76ers Trade Rumors: 'Consensus' Thinks Morey Wants Bigger Star Than Kyle Lowry

Timothy Rapp@@TRappaRTFeatured Columnist IVJune 21, 2021

ORLANDO, FL - JULY 23: Daryl Morey, GM of the Houston Rockets, talks on the phone during practice as part of the NBA Restart 2020 on July 23, 2020 in Orlando, Florida. NOTE TO USER: User expressly acknowledges and agrees that, by downloading and/or using this photograph, user is consenting to the terms and conditions of the Getty Images License Agreement.  Mandatory Copyright Notice: Copyright 2020 NBAE (Photo by Bill Baptist/NBAE via Getty Images)
Bill Baptist/NBAE via Getty Images

The top-seeded Philadelphia 76ers were upset by the Atlanta Hawks in Game 7 of the NBA Eastern Conference semifinals Sunday night, leading to all sorts of questions being asked about the team in the aftermath.

Does Ben Simmons have a future in Philadelphia after being a non-factor on offense this postseason? What about head coach Doc Rivers' future after he failed to get another team past the second round? Just how big is the team's contending window with Joel Embiid given his injury history? And why didn't president of basketball operations Daryl Morey make a bigger splash at the trade deadline to address some of the team's deficiencies?

That last question likely comes down to why Morey didn't push harder for one player in particular, Kyle Lowry. Kevin O'Connor of The Ringer went into more depth on the subject Monday:

"Opinions differ on Philadelphia’s decision not to pursue Lowry harder, but there is a consensus around the league that Morey resisted because he’s angling for an even greater star. He’s thinking about stars like Damian Lillard or Bradley Beal becoming available. CJ McCollum or Zach LaVine could also appeal to Philadelphia if they are put on the table."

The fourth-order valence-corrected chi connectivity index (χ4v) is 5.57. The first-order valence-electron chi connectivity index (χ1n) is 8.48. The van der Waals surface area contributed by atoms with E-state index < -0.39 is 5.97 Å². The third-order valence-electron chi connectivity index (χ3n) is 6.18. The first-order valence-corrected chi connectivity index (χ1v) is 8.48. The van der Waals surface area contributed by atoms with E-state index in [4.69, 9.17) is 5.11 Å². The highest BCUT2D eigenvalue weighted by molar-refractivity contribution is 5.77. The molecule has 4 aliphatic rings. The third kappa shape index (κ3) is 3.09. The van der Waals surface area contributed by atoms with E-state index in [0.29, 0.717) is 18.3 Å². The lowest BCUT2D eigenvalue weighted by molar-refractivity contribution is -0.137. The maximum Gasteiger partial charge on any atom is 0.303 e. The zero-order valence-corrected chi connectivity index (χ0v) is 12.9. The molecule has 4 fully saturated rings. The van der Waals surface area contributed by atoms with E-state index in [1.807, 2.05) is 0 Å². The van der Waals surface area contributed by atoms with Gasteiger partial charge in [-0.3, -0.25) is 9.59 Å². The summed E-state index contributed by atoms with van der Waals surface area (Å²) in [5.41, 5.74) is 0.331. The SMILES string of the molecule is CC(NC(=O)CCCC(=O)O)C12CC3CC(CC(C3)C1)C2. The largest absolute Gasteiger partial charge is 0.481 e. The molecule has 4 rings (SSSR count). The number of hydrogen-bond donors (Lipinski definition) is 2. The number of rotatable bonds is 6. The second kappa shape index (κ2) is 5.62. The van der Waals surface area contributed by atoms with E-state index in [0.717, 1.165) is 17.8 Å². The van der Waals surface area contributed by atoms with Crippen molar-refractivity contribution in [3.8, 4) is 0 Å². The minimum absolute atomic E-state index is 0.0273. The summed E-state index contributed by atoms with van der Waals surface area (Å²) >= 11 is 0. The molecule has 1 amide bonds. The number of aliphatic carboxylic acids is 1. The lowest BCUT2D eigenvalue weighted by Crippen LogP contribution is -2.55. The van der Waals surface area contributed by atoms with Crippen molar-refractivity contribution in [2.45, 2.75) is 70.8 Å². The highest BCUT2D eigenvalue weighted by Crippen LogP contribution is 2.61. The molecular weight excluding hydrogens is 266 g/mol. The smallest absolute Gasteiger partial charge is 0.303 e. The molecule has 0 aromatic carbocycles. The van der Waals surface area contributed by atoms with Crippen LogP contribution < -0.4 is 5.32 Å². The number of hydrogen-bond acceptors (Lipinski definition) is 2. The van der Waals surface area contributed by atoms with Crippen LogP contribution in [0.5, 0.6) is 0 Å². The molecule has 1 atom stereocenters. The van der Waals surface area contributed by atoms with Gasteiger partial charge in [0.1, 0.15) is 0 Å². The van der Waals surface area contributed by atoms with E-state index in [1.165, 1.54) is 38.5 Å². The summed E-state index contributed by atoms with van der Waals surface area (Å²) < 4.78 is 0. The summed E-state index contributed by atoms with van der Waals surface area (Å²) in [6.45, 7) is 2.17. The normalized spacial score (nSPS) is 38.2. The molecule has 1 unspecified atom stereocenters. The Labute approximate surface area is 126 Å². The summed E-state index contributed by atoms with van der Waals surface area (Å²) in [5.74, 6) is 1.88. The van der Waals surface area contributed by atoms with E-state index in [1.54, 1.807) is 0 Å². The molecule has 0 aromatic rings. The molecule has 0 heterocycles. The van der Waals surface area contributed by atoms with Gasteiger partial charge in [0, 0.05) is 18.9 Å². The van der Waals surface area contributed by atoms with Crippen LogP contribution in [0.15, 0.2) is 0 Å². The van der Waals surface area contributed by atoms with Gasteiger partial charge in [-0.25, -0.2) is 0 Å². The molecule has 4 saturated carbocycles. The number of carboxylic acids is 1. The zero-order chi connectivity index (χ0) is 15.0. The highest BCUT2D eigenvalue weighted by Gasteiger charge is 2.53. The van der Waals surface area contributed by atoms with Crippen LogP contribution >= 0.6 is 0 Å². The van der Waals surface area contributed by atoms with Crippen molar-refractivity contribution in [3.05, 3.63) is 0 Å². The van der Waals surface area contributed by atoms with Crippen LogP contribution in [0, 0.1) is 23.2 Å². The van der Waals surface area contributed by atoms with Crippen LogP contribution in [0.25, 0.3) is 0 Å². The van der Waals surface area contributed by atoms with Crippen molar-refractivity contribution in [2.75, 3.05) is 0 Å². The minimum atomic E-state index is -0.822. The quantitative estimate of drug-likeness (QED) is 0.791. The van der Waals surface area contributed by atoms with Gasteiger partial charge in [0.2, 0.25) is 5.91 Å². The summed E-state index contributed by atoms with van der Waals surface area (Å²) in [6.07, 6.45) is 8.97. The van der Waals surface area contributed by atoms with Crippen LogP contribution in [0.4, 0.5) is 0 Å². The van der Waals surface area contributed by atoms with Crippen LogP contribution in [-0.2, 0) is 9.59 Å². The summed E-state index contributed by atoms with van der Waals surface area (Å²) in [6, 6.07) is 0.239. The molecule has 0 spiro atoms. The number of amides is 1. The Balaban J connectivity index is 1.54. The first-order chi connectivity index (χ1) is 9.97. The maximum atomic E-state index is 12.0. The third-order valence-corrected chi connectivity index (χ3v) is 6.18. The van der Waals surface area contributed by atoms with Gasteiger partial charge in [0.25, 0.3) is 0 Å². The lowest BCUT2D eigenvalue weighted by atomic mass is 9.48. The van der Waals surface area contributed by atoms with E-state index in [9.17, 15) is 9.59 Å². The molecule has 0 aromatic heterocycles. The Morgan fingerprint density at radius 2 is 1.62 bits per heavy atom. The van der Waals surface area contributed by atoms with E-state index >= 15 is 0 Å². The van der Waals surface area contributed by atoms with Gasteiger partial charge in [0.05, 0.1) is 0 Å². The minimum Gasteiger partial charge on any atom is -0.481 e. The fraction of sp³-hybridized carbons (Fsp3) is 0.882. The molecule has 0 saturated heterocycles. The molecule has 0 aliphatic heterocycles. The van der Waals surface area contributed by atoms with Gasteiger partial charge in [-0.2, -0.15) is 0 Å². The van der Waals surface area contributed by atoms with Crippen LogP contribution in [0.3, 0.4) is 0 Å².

Morey may have been hesitant to pull the trigger on a Lowry deal during the season for any number of reasons—another consideration is that Lowry is set to be a free agent and potentially could be acquired without giving up any talented young players like Tyrese Maxey or Matisse Thybulle—but there's no question that he would have addressed several major needs for the Sixers. 

Outside of Embiid, the Sixers didn't have anybody in the postseason who could consistently create their own shot. The offense often bogged down because Simmons' man would help off him to jam the lane or double Embiid, leaving the big man to create his own offense by receiving the ball on the perimeter. 

Having a true point guard to run the pick-and-roll with Embiid would have opened up the halfcourt offense in a hugely needed way. Simmons is often called the point guard in Philly, and when the Sixers are running in transition he fits the label, barrelling down hill for layups or passes to open teammates on the perimeter. 

But his offensive contribution later in the Atlanta series while the team was in its halfcourt offense was to dribble the ball to about the three-point line, job over to the dunker's spot and... just sort of stand there.

John Clark @JClarkNBCS

Ben Simmons only attempted 3 shots in the 4th quarter in the 7 game series<br><br>Only other starting point guard for 7 game series in NBA playoffs over the last 25 years with that few attempts<br><br>Eric Snow in 2006<br><br>Ben is an All-Star and has a $180 million max contract pic.twitter.com/qb7GFxeaue

If Simmons is your de facto power forward, that role isn't ideal but you can work around it. But you can't win in the playoffs with your primary facilitator basically disappearing from the halfcourt offense.  

Lowry may be a Sixer yet. Simmons probably won't be a Sixer for much longer. But it's fair to question if the team might be in the Eastern Conference Finals right now if Morey had pulled the trigger on a Lowry trade.